IT WAS early morning and there was a mist in the air, but that just added to the magic as we entered the wonderland that is Halong Bay.
I first came here 17 years ago and then, like now, you sense this is a special place. The Vietnamese tell a story of a dragon. The legend says the dragon in defense of the people spat jewels into the bay to keep away invaders, each turned into one of the 2,000 islands that dot the picturesque bay.
Now a UNESCO World Heritage site, the limestone islands hold something quite special; caves that you can enter to find an underground world of grottos, some quite huge.
Our cruise ship made its way around the stunning islands and the bays placid waters. Last time I was here I hired a junk with its colourful sails and spent the night out on the bay. The junks are made of teak wood and provide luxury accommodation and a grand dining experience.
Small fishing boats ply their trade and many fishermen live on the bay’s floating villages. These are permanent homes and children are even schooled here. They have their own floating markets and it’s said that many residents seldom go ashore; but moves are afoot to change this. The government is concerned the children are not getting a proper education and so the floating villages may soon be a thing of the past.
Moving away from the bay, Halong has a lot to offer inland including incredible temples and the chance to visit a local family and see how they live. Many are farmers but the majority seem to depend on tourism.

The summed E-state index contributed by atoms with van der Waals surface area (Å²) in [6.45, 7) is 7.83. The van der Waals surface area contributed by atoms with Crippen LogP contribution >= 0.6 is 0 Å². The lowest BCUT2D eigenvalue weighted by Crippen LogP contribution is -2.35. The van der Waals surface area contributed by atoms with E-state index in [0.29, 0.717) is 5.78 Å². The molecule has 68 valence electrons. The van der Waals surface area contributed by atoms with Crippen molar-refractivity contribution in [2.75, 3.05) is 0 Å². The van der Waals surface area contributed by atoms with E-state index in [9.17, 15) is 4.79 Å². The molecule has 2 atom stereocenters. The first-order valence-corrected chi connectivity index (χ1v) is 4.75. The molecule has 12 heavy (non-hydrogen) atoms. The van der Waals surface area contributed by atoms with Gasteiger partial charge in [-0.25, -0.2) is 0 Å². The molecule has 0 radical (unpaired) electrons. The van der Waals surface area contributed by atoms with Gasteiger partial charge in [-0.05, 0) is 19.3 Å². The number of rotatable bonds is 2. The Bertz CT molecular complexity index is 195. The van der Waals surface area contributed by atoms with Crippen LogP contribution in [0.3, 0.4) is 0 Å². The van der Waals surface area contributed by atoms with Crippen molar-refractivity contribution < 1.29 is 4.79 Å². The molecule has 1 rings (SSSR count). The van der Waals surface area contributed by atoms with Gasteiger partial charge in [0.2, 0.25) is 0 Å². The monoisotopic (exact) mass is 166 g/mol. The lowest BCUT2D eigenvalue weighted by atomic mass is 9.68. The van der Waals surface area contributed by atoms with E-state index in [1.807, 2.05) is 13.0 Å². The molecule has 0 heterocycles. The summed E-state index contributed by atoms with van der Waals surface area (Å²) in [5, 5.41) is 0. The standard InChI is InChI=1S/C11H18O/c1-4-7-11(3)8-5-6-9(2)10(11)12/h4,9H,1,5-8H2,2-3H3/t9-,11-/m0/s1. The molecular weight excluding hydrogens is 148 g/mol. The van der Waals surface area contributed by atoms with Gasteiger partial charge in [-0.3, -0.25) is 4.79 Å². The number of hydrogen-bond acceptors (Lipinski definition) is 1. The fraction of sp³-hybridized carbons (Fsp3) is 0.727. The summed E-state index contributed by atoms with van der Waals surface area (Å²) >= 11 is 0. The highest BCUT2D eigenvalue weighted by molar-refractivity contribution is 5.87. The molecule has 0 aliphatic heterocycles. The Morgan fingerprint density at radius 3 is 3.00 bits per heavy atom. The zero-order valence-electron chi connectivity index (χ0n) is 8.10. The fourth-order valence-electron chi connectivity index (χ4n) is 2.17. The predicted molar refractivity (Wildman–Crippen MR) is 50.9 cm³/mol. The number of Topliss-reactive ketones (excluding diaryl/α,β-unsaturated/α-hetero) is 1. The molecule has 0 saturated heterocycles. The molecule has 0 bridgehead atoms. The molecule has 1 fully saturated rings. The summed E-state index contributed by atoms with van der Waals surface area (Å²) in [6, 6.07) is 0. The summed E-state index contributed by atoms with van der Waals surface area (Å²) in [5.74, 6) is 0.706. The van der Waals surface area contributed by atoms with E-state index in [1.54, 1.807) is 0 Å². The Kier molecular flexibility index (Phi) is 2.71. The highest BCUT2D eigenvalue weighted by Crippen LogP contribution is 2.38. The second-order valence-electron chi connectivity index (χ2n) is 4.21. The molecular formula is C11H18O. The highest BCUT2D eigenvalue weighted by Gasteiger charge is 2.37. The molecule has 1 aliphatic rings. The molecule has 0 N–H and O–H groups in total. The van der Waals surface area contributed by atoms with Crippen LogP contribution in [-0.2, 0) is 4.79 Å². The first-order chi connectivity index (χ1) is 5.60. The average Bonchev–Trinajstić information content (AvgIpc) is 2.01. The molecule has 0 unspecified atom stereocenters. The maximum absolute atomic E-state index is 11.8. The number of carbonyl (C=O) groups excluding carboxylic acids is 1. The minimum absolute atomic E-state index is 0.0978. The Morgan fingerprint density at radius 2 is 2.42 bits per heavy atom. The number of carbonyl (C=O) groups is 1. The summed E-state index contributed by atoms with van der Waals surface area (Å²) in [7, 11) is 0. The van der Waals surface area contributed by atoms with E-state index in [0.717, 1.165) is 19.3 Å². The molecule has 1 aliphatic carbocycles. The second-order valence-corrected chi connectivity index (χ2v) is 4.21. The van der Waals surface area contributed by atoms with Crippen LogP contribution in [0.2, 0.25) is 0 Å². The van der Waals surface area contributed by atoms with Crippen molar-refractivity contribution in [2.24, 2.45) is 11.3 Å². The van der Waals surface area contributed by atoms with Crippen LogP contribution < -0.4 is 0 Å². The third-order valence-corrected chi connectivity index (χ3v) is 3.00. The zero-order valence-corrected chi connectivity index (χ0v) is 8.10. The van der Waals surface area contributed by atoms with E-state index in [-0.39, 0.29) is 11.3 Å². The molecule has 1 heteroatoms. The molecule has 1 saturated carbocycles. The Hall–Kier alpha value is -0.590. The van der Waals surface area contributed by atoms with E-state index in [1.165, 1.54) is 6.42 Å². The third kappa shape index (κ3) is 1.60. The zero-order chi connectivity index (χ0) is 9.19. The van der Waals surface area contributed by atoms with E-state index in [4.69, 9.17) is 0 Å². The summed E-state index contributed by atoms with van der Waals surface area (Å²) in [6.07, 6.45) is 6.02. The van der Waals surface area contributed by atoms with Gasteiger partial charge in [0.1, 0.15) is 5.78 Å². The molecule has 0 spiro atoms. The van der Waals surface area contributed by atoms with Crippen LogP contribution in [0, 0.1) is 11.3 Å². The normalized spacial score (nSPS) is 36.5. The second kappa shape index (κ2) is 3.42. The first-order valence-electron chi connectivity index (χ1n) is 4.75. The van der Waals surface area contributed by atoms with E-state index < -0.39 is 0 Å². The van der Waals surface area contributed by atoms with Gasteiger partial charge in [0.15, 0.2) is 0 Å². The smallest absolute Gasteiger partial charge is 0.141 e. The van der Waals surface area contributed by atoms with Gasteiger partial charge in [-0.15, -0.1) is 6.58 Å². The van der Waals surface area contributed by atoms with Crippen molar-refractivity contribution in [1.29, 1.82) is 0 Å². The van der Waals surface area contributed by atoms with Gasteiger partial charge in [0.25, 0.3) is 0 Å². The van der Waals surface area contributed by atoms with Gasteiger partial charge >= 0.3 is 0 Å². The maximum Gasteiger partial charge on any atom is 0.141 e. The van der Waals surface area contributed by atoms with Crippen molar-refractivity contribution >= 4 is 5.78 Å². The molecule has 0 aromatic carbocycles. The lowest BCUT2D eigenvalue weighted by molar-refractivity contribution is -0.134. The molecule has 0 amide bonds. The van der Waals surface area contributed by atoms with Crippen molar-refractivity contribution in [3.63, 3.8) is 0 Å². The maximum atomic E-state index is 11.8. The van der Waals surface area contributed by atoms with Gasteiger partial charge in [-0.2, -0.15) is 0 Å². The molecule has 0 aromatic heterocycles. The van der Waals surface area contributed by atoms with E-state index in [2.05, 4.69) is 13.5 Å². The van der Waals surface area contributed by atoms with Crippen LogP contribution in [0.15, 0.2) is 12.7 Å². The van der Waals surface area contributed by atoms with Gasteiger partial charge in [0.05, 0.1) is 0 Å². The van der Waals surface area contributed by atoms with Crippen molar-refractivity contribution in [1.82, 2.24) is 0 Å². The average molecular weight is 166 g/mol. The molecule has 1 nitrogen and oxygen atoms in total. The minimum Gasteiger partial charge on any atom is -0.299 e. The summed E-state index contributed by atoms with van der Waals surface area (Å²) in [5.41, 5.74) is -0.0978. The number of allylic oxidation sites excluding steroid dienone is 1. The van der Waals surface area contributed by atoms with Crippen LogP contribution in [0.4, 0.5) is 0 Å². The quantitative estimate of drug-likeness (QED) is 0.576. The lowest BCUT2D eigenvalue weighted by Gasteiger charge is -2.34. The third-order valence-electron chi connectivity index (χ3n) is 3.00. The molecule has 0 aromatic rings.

Visiting a local market, forget the watches and tee shirts, this was the real thing. Locals could drop in on the way home and buy all they needed for the evening meal; frogs, chickens alive or ready to cook, pork pies, all manner of vegetables, fish still alive, crabs and things that I had never seen before but were obviously quite edible.
The Vietnamese do eat things we don’t, including spiders. Cooked they still look odd with the legs disappearing into someone’s mouth, and they have two types of dogs those kept as pets to guard the home and those kept for the pot.
The people are really friendly and if you are shopping in the markets you can get some incredible buys, just keep in mind that you can get down to haggling over a few cents but is it worth it, after all in any transaction everyone needs to be a winner.
Our cruise ship left Halong Bay and made its way to Hong Kong, my final port. Just one day there but there is lots to see and do. Held by the British from 1841, Hong Kong grew to be a major trading port and was handed back to China in 1997. It still remains a free port with its own economic independence that will last for the next 50 years.
Things to do include riding the Star Ferry across Victoria Harbour. The ferry has been running since 1898 and it’s a great experience, and of a night you can witness the harbour’s light show.
You can also climb Victoria Peak on the peak tram. Cables allow it to traverse incredible steep slopes to the top.
Take time to savour the food, it’s mouth-watering. Visit one of the many markets including the ladies market and the night market or if you want to shop for the top designer goods, then visit Harbour City. With 450 shops and entertainment zones it’s Hong Kong’s biggest shopping mall.
I would like to thank the staff on my cruise ship, the Holland America’s Volendam. Nothing was too much trouble and they really make you feel right at home. The food was excellent and over all a great experience.
Until next time,